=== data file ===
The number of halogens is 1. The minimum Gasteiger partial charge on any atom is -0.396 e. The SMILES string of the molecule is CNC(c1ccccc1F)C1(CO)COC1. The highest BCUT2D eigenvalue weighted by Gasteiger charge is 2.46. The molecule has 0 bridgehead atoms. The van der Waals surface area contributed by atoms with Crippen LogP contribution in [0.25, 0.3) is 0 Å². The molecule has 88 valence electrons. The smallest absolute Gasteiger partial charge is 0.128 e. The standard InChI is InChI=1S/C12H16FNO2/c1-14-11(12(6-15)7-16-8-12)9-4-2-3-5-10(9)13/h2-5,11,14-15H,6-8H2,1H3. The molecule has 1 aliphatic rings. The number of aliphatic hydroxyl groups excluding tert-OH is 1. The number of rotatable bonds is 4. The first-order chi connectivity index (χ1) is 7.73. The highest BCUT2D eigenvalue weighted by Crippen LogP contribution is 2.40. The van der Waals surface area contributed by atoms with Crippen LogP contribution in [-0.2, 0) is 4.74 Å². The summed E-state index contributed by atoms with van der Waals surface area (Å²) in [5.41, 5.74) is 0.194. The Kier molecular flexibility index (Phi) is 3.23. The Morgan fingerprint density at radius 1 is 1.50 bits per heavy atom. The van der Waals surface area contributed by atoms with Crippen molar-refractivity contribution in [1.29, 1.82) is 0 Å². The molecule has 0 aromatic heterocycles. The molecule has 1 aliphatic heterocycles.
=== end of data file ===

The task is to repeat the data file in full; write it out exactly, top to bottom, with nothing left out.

The number of halogens is 1. The minimum Gasteiger partial charge on any atom is -0.396 e. The SMILES string of the molecule is CNC(c1ccccc1F)C1(CO)COC1. The highest BCUT2D eigenvalue weighted by Gasteiger charge is 2.46. The molecule has 0 bridgehead atoms. The van der Waals surface area contributed by atoms with Crippen LogP contribution in [0.25, 0.3) is 0 Å². The molecule has 88 valence electrons. The smallest absolute Gasteiger partial charge is 0.128 e. The standard InChI is InChI=1S/C12H16FNO2/c1-14-11(12(6-15)7-16-8-12)9-4-2-3-5-10(9)13/h2-5,11,14-15H,6-8H2,1H3. The molecule has 1 aliphatic rings. The number of aliphatic hydroxyl groups excluding tert-OH is 1. The number of rotatable bonds is 4. The first-order chi connectivity index (χ1) is 7.73. The highest BCUT2D eigenvalue weighted by Crippen LogP contribution is 2.40. The van der Waals surface area contributed by atoms with Crippen LogP contribution in [-0.2, 0) is 4.74 Å². The summed E-state index contributed by atoms with van der Waals surface area (Å²) in [5.41, 5.74) is 0.194. The Kier molecular flexibility index (Phi) is 3.23. The Morgan fingerprint density at radius 1 is 1.50 bits per heavy atom. The van der Waals surface area contributed by atoms with Crippen molar-refractivity contribution in [1.29, 1.82) is 0 Å². The molecule has 0 aromatic heterocycles. The molecule has 1 aliphatic heterocycles.